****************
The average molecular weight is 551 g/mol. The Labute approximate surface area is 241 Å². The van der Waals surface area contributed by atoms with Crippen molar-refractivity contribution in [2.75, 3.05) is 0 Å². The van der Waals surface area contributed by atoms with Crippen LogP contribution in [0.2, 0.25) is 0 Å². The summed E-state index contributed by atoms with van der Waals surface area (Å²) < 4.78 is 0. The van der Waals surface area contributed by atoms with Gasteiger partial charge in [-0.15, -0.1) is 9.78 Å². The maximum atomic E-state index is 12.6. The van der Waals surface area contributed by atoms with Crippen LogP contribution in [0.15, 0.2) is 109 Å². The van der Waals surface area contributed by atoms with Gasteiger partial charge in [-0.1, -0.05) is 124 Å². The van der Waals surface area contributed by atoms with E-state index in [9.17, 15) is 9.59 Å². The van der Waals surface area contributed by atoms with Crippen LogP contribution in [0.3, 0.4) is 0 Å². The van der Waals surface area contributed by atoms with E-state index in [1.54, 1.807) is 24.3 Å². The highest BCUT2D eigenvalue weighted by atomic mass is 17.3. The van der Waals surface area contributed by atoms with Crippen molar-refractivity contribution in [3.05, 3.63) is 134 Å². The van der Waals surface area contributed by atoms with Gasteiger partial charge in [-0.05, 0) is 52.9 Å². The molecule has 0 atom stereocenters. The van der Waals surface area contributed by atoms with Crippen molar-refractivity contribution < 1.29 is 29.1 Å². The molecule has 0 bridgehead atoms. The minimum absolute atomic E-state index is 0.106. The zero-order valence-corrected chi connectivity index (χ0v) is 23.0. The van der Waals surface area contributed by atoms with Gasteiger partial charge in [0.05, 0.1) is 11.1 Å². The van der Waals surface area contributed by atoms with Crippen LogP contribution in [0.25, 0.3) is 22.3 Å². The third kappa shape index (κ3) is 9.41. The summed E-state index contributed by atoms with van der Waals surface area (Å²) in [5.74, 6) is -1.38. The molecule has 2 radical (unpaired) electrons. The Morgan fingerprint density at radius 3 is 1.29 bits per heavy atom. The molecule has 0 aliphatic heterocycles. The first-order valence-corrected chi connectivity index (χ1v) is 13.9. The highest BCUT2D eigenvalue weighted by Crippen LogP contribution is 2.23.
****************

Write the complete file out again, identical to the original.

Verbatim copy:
The average molecular weight is 551 g/mol. The Labute approximate surface area is 241 Å². The van der Waals surface area contributed by atoms with Crippen molar-refractivity contribution in [2.75, 3.05) is 0 Å². The van der Waals surface area contributed by atoms with Crippen LogP contribution in [0.2, 0.25) is 0 Å². The summed E-state index contributed by atoms with van der Waals surface area (Å²) < 4.78 is 0. The van der Waals surface area contributed by atoms with Gasteiger partial charge in [-0.15, -0.1) is 9.78 Å². The maximum atomic E-state index is 12.6. The van der Waals surface area contributed by atoms with Crippen LogP contribution in [0.15, 0.2) is 109 Å². The van der Waals surface area contributed by atoms with Gasteiger partial charge in [-0.1, -0.05) is 124 Å². The van der Waals surface area contributed by atoms with E-state index in [9.17, 15) is 9.59 Å². The van der Waals surface area contributed by atoms with Crippen LogP contribution in [0.3, 0.4) is 0 Å². The van der Waals surface area contributed by atoms with E-state index in [1.54, 1.807) is 24.3 Å². The highest BCUT2D eigenvalue weighted by atomic mass is 17.3. The van der Waals surface area contributed by atoms with Crippen molar-refractivity contribution in [3.05, 3.63) is 134 Å². The van der Waals surface area contributed by atoms with Gasteiger partial charge in [-0.05, 0) is 52.9 Å². The molecule has 0 atom stereocenters. The van der Waals surface area contributed by atoms with Crippen molar-refractivity contribution < 1.29 is 29.1 Å². The molecule has 0 bridgehead atoms. The minimum absolute atomic E-state index is 0.106. The zero-order valence-corrected chi connectivity index (χ0v) is 23.0. The van der Waals surface area contributed by atoms with Gasteiger partial charge in [0.05, 0.1) is 11.1 Å². The van der Waals surface area contributed by atoms with Crippen LogP contribution in [0.25, 0.3) is 22.3 Å². The third kappa shape index (κ3) is 9.41. The summed E-state index contributed by atoms with van der Waals surface area (Å²) in [5.74, 6) is -1.38. The molecule has 2 radical (unpaired) electrons. The Morgan fingerprint density at radius 3 is 1.29 bits per heavy atom. The molecule has 0 aliphatic heterocycles. The first-order valence-corrected chi connectivity index (χ1v) is 13.9. The highest BCUT2D eigenvalue weighted by Crippen LogP contribution is 2.23.